University of Pennsylvania study, released this Spring, compared the
cholesterol levels of low-carb dieters to those of low-calorie dieters
and found that the low-carb group had "a greater improvement in some
risk factors for coronary heart disease."
A week into Atkins, Greg wasn’t worried about his cholesterol, he was
worried about walking straight. "You really feel like you’re in
outer space." He says. Withdrawing from carbohydrates, he experienced
headaches, dizziness and for a couple of days, felt lethargic and stunned.
Sticking to it wasn’t easy. Atkins, critics charge, has the potential
to create the same yo-yo effect in weight loss common among fad diets;
weight comes off rapidly, but comes back once frustrated dieters stray
from the path.
After getting through his first week, Greg couldn’t disagree
more. "Going through it at points can be grueling. There are some
drop-offs." He says, referring to an occasional episode of
cheating. "But they’re not cataclysmic." He says
Atkins gives him the flexibility to change his carb intake according
to what he feels is best for his body. If he occasionally slips and reaches
for a cookie, one of his pre-Atkins favorites, the diet gives him the
"wiggle room" he needs climb back on. Not that slipping happens
often; after a couple months of low-carb, he doesn’t have the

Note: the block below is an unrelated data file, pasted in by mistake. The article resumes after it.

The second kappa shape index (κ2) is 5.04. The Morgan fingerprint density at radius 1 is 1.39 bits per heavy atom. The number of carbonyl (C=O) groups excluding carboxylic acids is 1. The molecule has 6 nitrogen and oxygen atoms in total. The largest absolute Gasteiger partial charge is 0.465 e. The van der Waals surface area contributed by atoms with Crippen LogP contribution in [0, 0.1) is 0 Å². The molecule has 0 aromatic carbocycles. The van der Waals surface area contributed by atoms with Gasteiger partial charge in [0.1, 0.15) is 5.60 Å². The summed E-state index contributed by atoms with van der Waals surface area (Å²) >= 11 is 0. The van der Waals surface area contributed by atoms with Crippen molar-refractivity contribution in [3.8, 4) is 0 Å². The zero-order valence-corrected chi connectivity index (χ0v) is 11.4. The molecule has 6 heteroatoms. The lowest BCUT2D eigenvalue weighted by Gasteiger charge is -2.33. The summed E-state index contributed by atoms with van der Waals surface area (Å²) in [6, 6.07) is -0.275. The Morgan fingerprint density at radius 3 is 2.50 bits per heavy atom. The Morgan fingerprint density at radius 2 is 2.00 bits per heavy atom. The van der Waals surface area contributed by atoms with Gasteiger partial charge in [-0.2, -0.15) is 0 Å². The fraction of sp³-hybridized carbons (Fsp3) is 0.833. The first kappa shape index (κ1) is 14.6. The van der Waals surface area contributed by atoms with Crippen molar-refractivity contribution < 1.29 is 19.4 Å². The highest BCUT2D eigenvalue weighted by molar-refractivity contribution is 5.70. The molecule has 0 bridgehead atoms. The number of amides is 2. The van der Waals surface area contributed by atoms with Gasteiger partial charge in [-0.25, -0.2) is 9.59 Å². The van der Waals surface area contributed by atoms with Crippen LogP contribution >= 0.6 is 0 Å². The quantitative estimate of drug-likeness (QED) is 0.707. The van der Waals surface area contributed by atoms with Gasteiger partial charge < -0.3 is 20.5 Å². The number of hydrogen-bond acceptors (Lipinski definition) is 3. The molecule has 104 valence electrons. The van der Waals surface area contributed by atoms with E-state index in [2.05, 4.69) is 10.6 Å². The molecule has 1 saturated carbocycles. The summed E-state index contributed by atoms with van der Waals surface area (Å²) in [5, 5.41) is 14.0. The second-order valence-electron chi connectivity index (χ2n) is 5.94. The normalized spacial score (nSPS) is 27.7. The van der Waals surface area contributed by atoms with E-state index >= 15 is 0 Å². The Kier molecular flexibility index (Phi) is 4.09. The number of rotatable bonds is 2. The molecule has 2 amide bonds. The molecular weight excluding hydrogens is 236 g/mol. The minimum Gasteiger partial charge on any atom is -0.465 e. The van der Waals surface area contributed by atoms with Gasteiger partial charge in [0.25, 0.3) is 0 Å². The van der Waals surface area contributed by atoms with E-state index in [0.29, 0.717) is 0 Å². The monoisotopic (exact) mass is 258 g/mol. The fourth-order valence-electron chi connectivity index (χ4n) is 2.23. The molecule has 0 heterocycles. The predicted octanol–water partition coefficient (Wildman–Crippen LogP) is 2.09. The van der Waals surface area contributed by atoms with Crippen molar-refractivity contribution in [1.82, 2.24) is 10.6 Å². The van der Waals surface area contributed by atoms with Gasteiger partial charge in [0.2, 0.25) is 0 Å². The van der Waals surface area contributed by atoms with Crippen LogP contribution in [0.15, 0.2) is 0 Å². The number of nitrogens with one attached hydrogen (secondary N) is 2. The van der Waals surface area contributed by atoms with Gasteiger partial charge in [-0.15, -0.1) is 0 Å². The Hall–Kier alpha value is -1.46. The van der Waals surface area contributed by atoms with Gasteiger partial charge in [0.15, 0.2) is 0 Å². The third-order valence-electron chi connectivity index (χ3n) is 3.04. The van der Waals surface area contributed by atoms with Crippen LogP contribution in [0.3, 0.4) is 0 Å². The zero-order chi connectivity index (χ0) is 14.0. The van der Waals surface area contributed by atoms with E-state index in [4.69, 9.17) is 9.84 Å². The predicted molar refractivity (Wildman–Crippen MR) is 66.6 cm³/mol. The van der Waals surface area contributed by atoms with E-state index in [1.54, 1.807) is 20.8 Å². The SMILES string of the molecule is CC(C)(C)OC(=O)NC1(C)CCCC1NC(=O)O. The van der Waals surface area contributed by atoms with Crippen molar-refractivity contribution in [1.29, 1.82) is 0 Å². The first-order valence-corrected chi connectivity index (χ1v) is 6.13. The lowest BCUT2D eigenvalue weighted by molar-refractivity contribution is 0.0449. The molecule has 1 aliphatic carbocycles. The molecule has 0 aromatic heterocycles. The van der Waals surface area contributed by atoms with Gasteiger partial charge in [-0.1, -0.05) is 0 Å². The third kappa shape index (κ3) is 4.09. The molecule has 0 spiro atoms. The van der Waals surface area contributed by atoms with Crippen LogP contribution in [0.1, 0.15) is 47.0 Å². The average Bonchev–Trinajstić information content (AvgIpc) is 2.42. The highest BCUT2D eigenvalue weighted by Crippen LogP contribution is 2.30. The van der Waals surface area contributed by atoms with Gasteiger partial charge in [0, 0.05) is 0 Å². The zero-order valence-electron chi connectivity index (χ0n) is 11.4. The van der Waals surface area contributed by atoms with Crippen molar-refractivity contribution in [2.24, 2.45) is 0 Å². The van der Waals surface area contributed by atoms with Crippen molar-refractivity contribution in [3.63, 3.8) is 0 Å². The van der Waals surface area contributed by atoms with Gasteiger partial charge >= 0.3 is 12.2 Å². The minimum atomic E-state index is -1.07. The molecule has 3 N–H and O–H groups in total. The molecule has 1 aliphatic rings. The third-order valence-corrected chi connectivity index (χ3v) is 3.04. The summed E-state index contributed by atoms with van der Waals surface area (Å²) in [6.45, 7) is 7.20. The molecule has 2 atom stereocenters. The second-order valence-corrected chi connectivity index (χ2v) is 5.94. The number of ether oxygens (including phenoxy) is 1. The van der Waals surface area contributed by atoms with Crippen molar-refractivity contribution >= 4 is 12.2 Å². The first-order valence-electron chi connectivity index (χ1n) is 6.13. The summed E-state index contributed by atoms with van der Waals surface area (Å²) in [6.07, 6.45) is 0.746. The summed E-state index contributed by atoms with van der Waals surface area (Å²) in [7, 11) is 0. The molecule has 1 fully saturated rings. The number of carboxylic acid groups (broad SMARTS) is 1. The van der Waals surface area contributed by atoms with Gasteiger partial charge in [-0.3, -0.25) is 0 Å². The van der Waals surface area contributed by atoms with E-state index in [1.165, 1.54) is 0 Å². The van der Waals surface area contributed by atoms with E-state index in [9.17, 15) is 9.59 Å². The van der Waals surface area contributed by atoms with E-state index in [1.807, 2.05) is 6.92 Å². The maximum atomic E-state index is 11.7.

cravings he used to. "Once you realize the variety of foods you can
eat," he adds, "it’s easy to stay on."
Greg eats less today, he says, acknowledging criticism of the plan that
says Atkins is only effective because, sick of their limited options,
dieters simply eat less. Breakfast is usually two hardboiled eggs and a
cup of decaf (caffeine is off Atkins’ menu; it feeds sugar cravings).
Lunch consists of a green leafy salad with a small scoop of tuna. Dinner
is typically a T-bone steak with a side of mixed vegetables. "All
that’s really missing is the baked potato, and that’s not
a big deal."
Before these scaled back meals, Greg used to find himself snacking
just an hour or two after dinner. "But eating less, I get full
Weight Loss or Waste of Time?
Whether Atkins is the long awaited miracle diet a chronically overweight
America has been waiting for is still up in the air. A 2000 study
conducted by Duke University found that Atkins helped a group of 41 people
drop an average of 21 pounds in three months. The Duke study, however,
was funded by the Atkins Center for Complementary Medicine and criticized
by many in the field as flawed.
A year long study published last spring in the New England Journal of
Medicine followed 63 obese men and women trying to lose weight
- half with a low-carb approach, half with a more conventional
high-carb, low-fat diet. After six months, those in the
low-carb group had lost an average of 10 more pounds than the
high-carb group. But by twelve months, the low-carb dieters
had regained some of what they had lost and the two groups were nearly even.
But without more conclusive research, anecdotes like Greg’s will
likely continue to pull people into the bookstores and butcher shops.
After five months of gradual loss, Greg had dropped 65 pounds. His
wife, who joined him on the diet but had more slip ups, has dropped 40.
His goal is drop another 65 pounds - down to 220. He’s confidant
he won’t see the weight again.
He says he’s gotten past the hardest point and that he can do
whatever it takes to keep the hundred plus pounds off. For him,
Atkins isn’t just a diet. "It’s a re-education as to
what’s okay for your body to go through."